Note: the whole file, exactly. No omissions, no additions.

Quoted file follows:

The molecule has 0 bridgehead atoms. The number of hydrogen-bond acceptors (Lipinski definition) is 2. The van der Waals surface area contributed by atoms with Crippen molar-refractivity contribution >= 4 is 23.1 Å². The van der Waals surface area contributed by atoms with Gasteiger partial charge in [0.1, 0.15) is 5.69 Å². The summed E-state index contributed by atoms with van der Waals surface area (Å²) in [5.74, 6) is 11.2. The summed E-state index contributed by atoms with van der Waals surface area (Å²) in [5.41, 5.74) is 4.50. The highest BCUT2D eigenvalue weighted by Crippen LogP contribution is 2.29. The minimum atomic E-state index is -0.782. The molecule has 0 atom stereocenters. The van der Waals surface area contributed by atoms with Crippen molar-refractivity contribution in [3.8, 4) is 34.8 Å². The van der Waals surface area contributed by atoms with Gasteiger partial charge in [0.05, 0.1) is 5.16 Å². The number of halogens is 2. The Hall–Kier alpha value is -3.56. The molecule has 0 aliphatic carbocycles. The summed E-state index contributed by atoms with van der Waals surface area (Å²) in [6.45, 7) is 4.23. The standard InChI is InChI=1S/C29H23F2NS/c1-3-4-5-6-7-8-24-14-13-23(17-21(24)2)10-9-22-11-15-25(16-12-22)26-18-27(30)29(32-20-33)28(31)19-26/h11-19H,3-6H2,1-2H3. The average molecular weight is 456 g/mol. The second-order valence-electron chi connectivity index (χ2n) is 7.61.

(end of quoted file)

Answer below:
The molecule has 0 bridgehead atoms. The number of hydrogen-bond acceptors (Lipinski definition) is 2. The van der Waals surface area contributed by atoms with Crippen molar-refractivity contribution >= 4 is 23.1 Å². The van der Waals surface area contributed by atoms with Gasteiger partial charge in [0.1, 0.15) is 5.69 Å². The summed E-state index contributed by atoms with van der Waals surface area (Å²) in [5.74, 6) is 11.2. The summed E-state index contributed by atoms with van der Waals surface area (Å²) in [5.41, 5.74) is 4.50. The highest BCUT2D eigenvalue weighted by Crippen LogP contribution is 2.29. The minimum atomic E-state index is -0.782. The molecule has 0 atom stereocenters. The van der Waals surface area contributed by atoms with Crippen molar-refractivity contribution in [3.8, 4) is 34.8 Å². The van der Waals surface area contributed by atoms with Gasteiger partial charge in [0.05, 0.1) is 5.16 Å². The number of halogens is 2. The Hall–Kier alpha value is -3.56. The molecule has 0 aliphatic carbocycles. The summed E-state index contributed by atoms with van der Waals surface area (Å²) in [6.45, 7) is 4.23. The standard InChI is InChI=1S/C29H23F2NS/c1-3-4-5-6-7-8-24-14-13-23(17-21(24)2)10-9-22-11-15-25(16-12-22)26-18-27(30)29(32-20-33)28(31)19-26/h11-19H,3-6H2,1-2H3. The average molecular weight is 456 g/mol. The second-order valence-electron chi connectivity index (χ2n) is 7.61.